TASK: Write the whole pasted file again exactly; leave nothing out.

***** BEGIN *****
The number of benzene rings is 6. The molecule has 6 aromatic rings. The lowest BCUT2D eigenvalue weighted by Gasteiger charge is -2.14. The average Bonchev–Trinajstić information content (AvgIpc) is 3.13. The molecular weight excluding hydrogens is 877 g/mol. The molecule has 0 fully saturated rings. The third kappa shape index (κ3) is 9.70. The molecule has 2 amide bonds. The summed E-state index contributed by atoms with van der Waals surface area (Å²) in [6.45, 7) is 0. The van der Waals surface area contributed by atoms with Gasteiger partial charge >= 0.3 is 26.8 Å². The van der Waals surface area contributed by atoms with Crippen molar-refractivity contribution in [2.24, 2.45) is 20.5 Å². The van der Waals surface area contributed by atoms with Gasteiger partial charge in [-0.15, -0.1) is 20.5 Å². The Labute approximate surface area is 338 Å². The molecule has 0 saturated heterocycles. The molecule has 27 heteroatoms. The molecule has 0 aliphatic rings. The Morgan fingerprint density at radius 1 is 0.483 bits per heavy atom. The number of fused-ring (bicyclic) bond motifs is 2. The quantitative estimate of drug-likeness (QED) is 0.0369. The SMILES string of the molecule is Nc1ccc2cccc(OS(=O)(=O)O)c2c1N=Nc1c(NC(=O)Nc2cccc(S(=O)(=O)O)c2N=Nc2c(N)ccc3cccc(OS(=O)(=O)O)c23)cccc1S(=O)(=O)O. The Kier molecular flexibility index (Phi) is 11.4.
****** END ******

The number of benzene rings is 6. The molecule has 6 aromatic rings. The lowest BCUT2D eigenvalue weighted by Gasteiger charge is -2.14. The average Bonchev–Trinajstić information content (AvgIpc) is 3.13. The molecular weight excluding hydrogens is 877 g/mol. The molecule has 0 fully saturated rings. The third kappa shape index (κ3) is 9.70. The molecule has 2 amide bonds. The summed E-state index contributed by atoms with van der Waals surface area (Å²) in [6.45, 7) is 0. The van der Waals surface area contributed by atoms with Gasteiger partial charge >= 0.3 is 26.8 Å². The van der Waals surface area contributed by atoms with Crippen molar-refractivity contribution in [2.24, 2.45) is 20.5 Å². The van der Waals surface area contributed by atoms with Gasteiger partial charge in [-0.15, -0.1) is 20.5 Å². The Labute approximate surface area is 338 Å². The molecule has 0 saturated heterocycles. The molecule has 27 heteroatoms. The molecule has 0 aliphatic rings. The Morgan fingerprint density at radius 1 is 0.483 bits per heavy atom. The number of fused-ring (bicyclic) bond motifs is 2. The quantitative estimate of drug-likeness (QED) is 0.0369. The SMILES string of the molecule is Nc1ccc2cccc(OS(=O)(=O)O)c2c1N=Nc1c(NC(=O)Nc2cccc(S(=O)(=O)O)c2N=Nc2c(N)ccc3cccc(OS(=O)(=O)O)c23)cccc1S(=O)(=O)O. The Kier molecular flexibility index (Phi) is 11.4.